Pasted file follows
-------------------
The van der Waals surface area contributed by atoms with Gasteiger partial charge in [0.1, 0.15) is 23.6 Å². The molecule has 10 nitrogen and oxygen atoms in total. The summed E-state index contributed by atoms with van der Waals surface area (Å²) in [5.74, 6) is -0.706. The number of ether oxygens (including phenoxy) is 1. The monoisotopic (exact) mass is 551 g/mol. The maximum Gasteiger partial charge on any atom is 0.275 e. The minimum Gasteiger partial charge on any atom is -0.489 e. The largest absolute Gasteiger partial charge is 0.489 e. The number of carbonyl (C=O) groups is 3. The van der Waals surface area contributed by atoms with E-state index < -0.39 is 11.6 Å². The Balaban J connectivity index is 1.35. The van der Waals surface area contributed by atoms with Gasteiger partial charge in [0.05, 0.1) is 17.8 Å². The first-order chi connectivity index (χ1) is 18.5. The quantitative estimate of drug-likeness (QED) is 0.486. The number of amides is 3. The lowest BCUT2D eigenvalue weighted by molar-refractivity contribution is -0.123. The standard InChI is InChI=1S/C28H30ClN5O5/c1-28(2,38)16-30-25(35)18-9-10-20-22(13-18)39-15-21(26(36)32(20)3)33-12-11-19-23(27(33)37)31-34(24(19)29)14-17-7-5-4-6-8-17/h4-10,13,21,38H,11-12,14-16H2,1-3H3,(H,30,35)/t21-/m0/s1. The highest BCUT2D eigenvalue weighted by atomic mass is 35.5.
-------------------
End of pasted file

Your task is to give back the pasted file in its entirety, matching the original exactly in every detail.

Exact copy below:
The van der Waals surface area contributed by atoms with Gasteiger partial charge in [0.1, 0.15) is 23.6 Å². The molecule has 10 nitrogen and oxygen atoms in total. The summed E-state index contributed by atoms with van der Waals surface area (Å²) in [5.74, 6) is -0.706. The number of ether oxygens (including phenoxy) is 1. The monoisotopic (exact) mass is 551 g/mol. The maximum Gasteiger partial charge on any atom is 0.275 e. The minimum Gasteiger partial charge on any atom is -0.489 e. The largest absolute Gasteiger partial charge is 0.489 e. The number of carbonyl (C=O) groups is 3. The van der Waals surface area contributed by atoms with E-state index < -0.39 is 11.6 Å². The Balaban J connectivity index is 1.35. The van der Waals surface area contributed by atoms with Gasteiger partial charge in [0.05, 0.1) is 17.8 Å². The first-order chi connectivity index (χ1) is 18.5. The quantitative estimate of drug-likeness (QED) is 0.486. The number of amides is 3. The lowest BCUT2D eigenvalue weighted by molar-refractivity contribution is -0.123. The standard InChI is InChI=1S/C28H30ClN5O5/c1-28(2,38)16-30-25(35)18-9-10-20-22(13-18)39-15-21(26(36)32(20)3)33-12-11-19-23(27(33)37)31-34(24(19)29)14-17-7-5-4-6-8-17/h4-10,13,21,38H,11-12,14-16H2,1-3H3,(H,30,35)/t21-/m0/s1. The highest BCUT2D eigenvalue weighted by atomic mass is 35.5.